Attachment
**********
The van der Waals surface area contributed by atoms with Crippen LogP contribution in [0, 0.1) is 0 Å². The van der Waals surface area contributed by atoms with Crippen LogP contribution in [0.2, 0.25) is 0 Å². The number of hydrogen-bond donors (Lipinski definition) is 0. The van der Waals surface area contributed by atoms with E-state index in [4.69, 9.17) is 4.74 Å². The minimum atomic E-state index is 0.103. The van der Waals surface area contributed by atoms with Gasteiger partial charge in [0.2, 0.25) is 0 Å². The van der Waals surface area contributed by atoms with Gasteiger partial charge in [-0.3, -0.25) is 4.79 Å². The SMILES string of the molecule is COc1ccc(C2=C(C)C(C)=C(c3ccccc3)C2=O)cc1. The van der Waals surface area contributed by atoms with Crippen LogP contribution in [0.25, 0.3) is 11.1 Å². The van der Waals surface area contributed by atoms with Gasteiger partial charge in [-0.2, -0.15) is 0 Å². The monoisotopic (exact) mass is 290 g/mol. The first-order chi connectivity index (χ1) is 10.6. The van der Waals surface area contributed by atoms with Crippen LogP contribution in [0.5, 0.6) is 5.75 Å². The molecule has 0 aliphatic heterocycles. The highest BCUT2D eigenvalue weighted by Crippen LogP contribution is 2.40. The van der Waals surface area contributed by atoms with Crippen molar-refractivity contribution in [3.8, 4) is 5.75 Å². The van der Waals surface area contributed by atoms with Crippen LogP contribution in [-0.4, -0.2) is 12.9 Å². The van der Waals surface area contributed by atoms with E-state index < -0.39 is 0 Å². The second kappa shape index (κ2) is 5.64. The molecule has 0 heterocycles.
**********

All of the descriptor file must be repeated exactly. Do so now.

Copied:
The van der Waals surface area contributed by atoms with Crippen LogP contribution in [0, 0.1) is 0 Å². The van der Waals surface area contributed by atoms with Crippen LogP contribution in [0.2, 0.25) is 0 Å². The number of hydrogen-bond donors (Lipinski definition) is 0. The van der Waals surface area contributed by atoms with E-state index in [4.69, 9.17) is 4.74 Å². The minimum atomic E-state index is 0.103. The van der Waals surface area contributed by atoms with Gasteiger partial charge in [0.2, 0.25) is 0 Å². The van der Waals surface area contributed by atoms with Gasteiger partial charge in [-0.3, -0.25) is 4.79 Å². The SMILES string of the molecule is COc1ccc(C2=C(C)C(C)=C(c3ccccc3)C2=O)cc1. The van der Waals surface area contributed by atoms with Crippen LogP contribution in [0.25, 0.3) is 11.1 Å². The van der Waals surface area contributed by atoms with Gasteiger partial charge in [-0.2, -0.15) is 0 Å². The monoisotopic (exact) mass is 290 g/mol. The first-order chi connectivity index (χ1) is 10.6. The van der Waals surface area contributed by atoms with Crippen LogP contribution in [0.5, 0.6) is 5.75 Å². The molecule has 0 aliphatic heterocycles. The highest BCUT2D eigenvalue weighted by Crippen LogP contribution is 2.40. The van der Waals surface area contributed by atoms with Crippen molar-refractivity contribution in [3.8, 4) is 5.75 Å². The van der Waals surface area contributed by atoms with Crippen LogP contribution in [-0.4, -0.2) is 12.9 Å². The van der Waals surface area contributed by atoms with E-state index < -0.39 is 0 Å². The second kappa shape index (κ2) is 5.64. The molecule has 0 heterocycles.